Darden School Professor Shows How Hiding Information Helps Business Rivals

Mar 25, 2011, 15:29 ET from University of Virginia's Darden School of Business

CHARLOTTESVILLE, Va., March 25, 2011 /PRNewswire-USNewswire/ -- Is knowledge always power when it comes to beating out the competition? Not necessarily, according to Darden School of Business Professor Gal Raz. His research, "Supply Chain Sourcing under Asymmetric Information," shows that when small suppliers keep their cost information private, they actually give power to bigger suppliers competing with them for the same contract. His work appears in a recent issue of the journal Production and Operations Management.

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Typically, large suppliers and small suppliers compete with each other over contracts to sell components to manufacturers. Raz and his co-author Ozalp Ozer, associate professor at the University of Texas at Dallas School of Management, introduce their study using the example of Intel, a technology giant, competing with the small and lesser known SigmaTel, for Apple Computer's business. Apple Computer Inc. was developing a new, flash memory-based iPod several years ago and needed a supplier for the device's flash memory chip. In order to win the contract, Intel had to consider Apple Computer's contract option with SigmaTel before making an offer.

The dynamics behind pursuing the contract with Apple Computer would be different for each supplier. SigmaTel could grow their reputation by working with a company like Apple Computer and the work would constitute most, if not all, of SigmaTel's business. This would give Apple Computer the upper-hand in negotiating the contract terms. Intel, on the other hand, would be able to share their expertise at a cheaper cost to Apple Computer and the work required would constitute only a small portion of Intel's business. This would place Apple Computer in a less advantageous position during contract negotiations.

"We look at the problem through the lens of the large supplier who wants to win the contract," says Raz. "We study various information scenarios to determine the impact of having information about the small supplier's production costs and the manufacturer's processing costs on the big supplier's strategy."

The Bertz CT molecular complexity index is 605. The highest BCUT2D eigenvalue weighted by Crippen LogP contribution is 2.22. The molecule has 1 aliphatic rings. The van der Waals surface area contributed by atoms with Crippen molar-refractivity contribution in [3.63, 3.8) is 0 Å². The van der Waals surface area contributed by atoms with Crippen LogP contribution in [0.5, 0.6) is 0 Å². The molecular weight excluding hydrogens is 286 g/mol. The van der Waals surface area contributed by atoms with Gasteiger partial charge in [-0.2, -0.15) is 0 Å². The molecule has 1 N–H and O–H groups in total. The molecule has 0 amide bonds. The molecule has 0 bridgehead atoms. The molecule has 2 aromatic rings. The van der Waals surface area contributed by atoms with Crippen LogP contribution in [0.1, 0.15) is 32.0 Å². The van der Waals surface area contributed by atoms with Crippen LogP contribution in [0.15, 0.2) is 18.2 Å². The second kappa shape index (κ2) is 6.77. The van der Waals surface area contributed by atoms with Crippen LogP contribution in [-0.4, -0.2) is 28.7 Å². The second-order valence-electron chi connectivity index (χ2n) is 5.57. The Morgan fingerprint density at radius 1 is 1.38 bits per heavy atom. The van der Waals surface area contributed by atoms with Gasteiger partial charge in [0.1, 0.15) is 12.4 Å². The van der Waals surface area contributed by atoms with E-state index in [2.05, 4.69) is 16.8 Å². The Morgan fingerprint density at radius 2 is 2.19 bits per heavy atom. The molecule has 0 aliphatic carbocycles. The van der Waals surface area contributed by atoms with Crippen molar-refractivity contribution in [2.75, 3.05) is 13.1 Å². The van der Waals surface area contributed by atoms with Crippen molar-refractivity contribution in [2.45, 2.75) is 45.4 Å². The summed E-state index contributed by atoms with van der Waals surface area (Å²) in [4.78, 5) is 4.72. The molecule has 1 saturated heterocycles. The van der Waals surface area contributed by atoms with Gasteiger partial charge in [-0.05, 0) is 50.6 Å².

They examine the questions: What is the optimal contracting strategy that the larger company should follow? How does the information about the small company's production cost affect the profits and contracting decision? How does the existence of a company like SigmaTel affect profits?

"One finding was that the big supplier benefits when the small supplier keeps its production cost private if the manufacturer's processing cost is public or if it is private but likely to be high," Raz says.

This is the case because when the smaller company keeps its costs private, the position of its much larger competitor is strengthened.

"The big supplier can anticipate the manufacturer's potential benefit for having the small supplier. Hence, the big supplier designs a sole-sourcing contract that leaves the manufacturer with a profit larger than it would have under any contract with the small supplier," Raz adds.

The team also found that while the bigger company benefits from the smaller one keeping its cost private, the total supply chain profits are independent of whether or not this cost information is private. Rather, this fact impacts the division of profits between the large supplier and the manufacturer, making the larger company better off and the manufacturer worse off.

"We found the results quite interesting, because it seems logical that having the most information possible would be better," says Raz. "But that isn't always the case."

Therefore, small suppliers may not be doing themselves a favor when they keep their cost information private. By the way, in 2006, SigmaTel did lose the contract with Apple Computer to Intel along with substantial market value. In 2008, SigmaTel was acquired by Freescale Semiconductor.

For questions or information, contact communication@darden.virginia.edu or a member of the Communication team.

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SOURCE University of Virginia's Darden School of Business